The teaching mode of the Savior was varied. He used a number of different ways to teach the people. One of His favorite methods was to tell a story. These stories are often called parables. Jesus Christ used parables to reach people at a variety of levels. Approximately, thirty parables form about one third of Jesus’ recorded teachings. They often contain symbolism, and usually relate the physical world to the spiritual. Common themes in these tales include the kindness and generosity of God and the perils of disobedience. His parables, such as the Prodigal Son (Luke 15:11–32), convey profound truth. Those who were willing to listen with their hearts were able to pull deep meanings from the stories. He could give the teachings that brought the most blessings only to those who listened with their hearts. “The disciples came to him and asked, “Why do you speak to the people in parables?”He replied, “Because the knowledge of the secrets of the kingdom of heaven has been given to you, but not to them” (Matthew 13: 10,11).

Jesus also taught spontaneously or arranged an informal teaching moment. For instance, when he came upon the woman being stoned, he was able to teach a lesson in only one sentence, when he suggested that the person who was without sin be the first to stone this woman for her own sin. The men understood the message and went away, ashamed of themselves. He told the woman He didn’t judge her, giving her an important message about her worth before God. Then He instructed her to give up her sins.

When Martha and Mary had Jesus as a guest in their home, Martha fussed in the kitchen, making a special meal for their honored guest. She became frustrated because her sister, instead of helping, sat at Jesus’ feet, being taught the gospel. Martha asked Jesus to intervene, and He most likely startled her by suggesting that at this particular moment, Mary was choosing the better part. He wasn’t undermining the need to feed people or care for the home. He was teaching a lesson about choosing your priorities based on the moment. Jesus didn’t care about a fancy meal. There would be many days in which Martha could make fancy meals for people, but only a few in which she could sit quietly and learn from the Savior Himself.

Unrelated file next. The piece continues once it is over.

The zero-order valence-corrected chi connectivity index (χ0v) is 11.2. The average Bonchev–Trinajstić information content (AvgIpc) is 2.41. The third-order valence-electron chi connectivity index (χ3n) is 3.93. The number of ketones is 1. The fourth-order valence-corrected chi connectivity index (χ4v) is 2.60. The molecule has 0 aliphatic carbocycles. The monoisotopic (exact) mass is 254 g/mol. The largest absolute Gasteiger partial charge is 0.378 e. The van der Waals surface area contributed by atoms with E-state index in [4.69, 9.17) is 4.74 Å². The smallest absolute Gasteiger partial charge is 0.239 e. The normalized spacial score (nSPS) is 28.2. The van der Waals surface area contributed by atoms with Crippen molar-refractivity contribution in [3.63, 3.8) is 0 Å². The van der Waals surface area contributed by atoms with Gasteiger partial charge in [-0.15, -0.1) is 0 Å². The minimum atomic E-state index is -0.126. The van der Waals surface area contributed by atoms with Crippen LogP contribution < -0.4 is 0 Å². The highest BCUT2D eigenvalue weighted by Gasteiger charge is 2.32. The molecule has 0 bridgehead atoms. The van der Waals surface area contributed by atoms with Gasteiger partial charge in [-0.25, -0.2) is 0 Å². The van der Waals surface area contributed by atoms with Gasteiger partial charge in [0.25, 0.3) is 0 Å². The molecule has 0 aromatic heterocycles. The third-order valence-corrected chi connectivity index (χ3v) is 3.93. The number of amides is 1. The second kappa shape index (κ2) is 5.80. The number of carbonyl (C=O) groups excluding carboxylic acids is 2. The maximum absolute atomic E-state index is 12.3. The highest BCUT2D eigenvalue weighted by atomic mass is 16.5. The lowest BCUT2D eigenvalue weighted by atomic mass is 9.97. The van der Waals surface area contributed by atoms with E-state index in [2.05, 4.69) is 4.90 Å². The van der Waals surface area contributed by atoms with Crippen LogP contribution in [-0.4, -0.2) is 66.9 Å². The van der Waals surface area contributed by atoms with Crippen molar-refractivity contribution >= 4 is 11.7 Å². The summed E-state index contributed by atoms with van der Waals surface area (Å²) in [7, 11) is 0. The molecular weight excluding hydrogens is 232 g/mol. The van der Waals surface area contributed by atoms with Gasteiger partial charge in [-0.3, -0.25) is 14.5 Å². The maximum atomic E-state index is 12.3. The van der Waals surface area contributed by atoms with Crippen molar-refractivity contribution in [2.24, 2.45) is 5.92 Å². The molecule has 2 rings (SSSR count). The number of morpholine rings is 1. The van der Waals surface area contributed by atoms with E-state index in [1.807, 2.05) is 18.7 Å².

Jesus’ most powerful teaching might be the lessons he taught by example. He made a point of living the way He wants us to live. When He was asked why He would be baptized, when He was perfect, He reminded them everyone was to be baptized. 

When a group of children were brought to see the Savior at the end of a busy day, the apostles wanted to send them away, because Jesus was tired. However, the Savior called them over and spent important time talking to them and blessing them. He demonstrated through his actions that children mattered, and that a parent or a teacher, no matter how tired or busy he might be, needed to find the time to spend with the children, and most particularly to find time to teach them the gospel.

Another way Jesus taught was through miracles. In Johannine understanding miracles are signs. His miracles demonstrated He really was sent by God, but they often taught a lesson, as well. He healed people no one else bothered to respect or worry about. He healed lepers, who were kept away from others. He healed the blind, who, in those days, were generally relegated to begging. He healed the poor and the rich alike. Through these healings of people considered unimportant, He taught us how to treat others. He helped us to understand our responsibility isn’t just to those in our social circle or economic class, but to everyone. By doing so, He gave dignity and importance to those who are often overlooked.

His influence